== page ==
Coincidentally, you pretty much have that now, but you call them “price shoppers.” And, you all but hang up on them because of what you read and hear from consultants and seminars. This type of thinking is for the old days, when people had only the Yellow Pages and picked shops to call because of the ads. Today, before a customer calls, they’ve checked out your website and online reviews. They are half sold on you already. You ruin the sale with your no-quote, “bring it in” attitude. Then, when they don’t make an appointment, you make it their fault and say, “Another price shopper.”
The phone book days are gone – it’s time for our industry to catch up.
As a service advisor, I look at that call as my time to shine. It’s my opportunity to “earn my keep” and to gain a new customer. I look at it as a treasured phone call from someone with a current car problem, who’s looking for a (new) shop to fix it. They are going to pick a shop. I want to be their car guy, unless they truly are a price shopper, which will become apparent rather quickly.
So what is this treasured call, really? They are searching for a brand new shop or disappointed with their current one. They have a car problem and don’t like what they are hearing from their current shop, or the neighborhood car guy who diagnosed it. They are in a predicament. They are shopping the only way they know how: by price. They probably won’t go to the cheapest or most expensive, which hopefully makes your shop a good option. They are feeling you out; help them choose you. They need their car fixed. Help them!
Converting the “Price Shopper”
It’s time to build rapport. Listen to their whole problem. Take your time with them and get their history. Learn about them and their family. Offer suggestions and advice. Be part of the solution. It doesn’t necessarily need to be in that order — however it comes out naturally.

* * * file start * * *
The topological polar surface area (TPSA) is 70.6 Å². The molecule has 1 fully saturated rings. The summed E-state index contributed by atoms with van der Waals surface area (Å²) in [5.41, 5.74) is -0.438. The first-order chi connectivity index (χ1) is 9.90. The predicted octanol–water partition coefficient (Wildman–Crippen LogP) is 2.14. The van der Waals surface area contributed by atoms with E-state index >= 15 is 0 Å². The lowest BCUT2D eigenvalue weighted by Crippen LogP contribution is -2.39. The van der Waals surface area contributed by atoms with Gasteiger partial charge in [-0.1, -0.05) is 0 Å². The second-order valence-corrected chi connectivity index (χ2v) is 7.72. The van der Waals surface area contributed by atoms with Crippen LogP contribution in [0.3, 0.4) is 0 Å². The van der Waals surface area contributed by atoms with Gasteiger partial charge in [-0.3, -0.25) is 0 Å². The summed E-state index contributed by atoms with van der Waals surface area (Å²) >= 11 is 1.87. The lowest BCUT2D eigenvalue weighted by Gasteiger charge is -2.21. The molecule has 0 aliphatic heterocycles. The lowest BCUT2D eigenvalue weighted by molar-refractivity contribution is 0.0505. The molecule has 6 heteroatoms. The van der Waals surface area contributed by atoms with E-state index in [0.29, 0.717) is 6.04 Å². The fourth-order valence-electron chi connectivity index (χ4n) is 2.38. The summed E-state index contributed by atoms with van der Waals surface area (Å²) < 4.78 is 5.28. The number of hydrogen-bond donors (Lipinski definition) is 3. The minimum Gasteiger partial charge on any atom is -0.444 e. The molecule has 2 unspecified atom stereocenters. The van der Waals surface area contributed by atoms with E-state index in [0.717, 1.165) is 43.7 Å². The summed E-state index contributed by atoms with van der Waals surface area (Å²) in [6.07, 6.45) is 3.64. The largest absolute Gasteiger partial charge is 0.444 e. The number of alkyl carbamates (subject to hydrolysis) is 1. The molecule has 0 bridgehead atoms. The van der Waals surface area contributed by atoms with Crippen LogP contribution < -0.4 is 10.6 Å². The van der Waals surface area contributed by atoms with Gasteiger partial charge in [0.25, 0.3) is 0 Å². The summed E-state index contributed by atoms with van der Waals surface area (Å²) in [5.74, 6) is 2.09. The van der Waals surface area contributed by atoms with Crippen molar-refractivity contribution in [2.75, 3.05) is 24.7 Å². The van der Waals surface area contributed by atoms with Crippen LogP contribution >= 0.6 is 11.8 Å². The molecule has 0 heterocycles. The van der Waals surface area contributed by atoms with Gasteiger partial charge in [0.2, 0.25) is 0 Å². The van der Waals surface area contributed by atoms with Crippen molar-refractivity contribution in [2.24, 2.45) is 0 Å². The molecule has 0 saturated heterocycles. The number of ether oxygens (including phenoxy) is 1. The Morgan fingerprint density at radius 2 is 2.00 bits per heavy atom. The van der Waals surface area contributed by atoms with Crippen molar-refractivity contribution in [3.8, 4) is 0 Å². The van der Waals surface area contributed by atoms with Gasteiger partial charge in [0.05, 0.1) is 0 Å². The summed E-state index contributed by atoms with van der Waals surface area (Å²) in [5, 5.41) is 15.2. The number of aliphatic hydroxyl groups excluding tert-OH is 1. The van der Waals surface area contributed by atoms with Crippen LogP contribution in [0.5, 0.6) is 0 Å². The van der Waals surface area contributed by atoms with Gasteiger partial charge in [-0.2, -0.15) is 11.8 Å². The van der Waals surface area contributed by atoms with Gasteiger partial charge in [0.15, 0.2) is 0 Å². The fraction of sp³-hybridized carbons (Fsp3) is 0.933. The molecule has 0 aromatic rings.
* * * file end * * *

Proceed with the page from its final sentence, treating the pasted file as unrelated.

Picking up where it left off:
Remember to promote yourself and your shop. Share how many years it’s been in business, combined years of expertise, training certifications, cleanliness, equipment, amenities, rides, etc. There is no right time to share this information, but the sooner the better. This may not be a quick call, but it seems a fair trade for a new customer.
Ask questions, including personal questions. You’re starting a relationship with someone who has no idea who you are, except maybe only by what your reviews say. I recall chatting with one guy about his recent move to California (hence the need for a shop), his work, his kids, kids sports, and then he said, “When can I bring my car in?” I never even got to promoting us! It was all about the relationship.
Now, it’s time to quote. Yes, give them a quote. Why? If they call five shops and three quote a price, they are not going to the other two. They have no idea of the cost. All they remember from you is saying, ”Bring it in.” Meaning, you want them to schedule two hours out of their day, or arrange a ride to and from your shop, just to get a quote? A water pump is a water pump. If it’s something else, they can’t hold you to it: you didn’t diagnose it, you quoted it. You want this potential customer to drop off their car, arrange a ride, and you won’t risk a simple quote?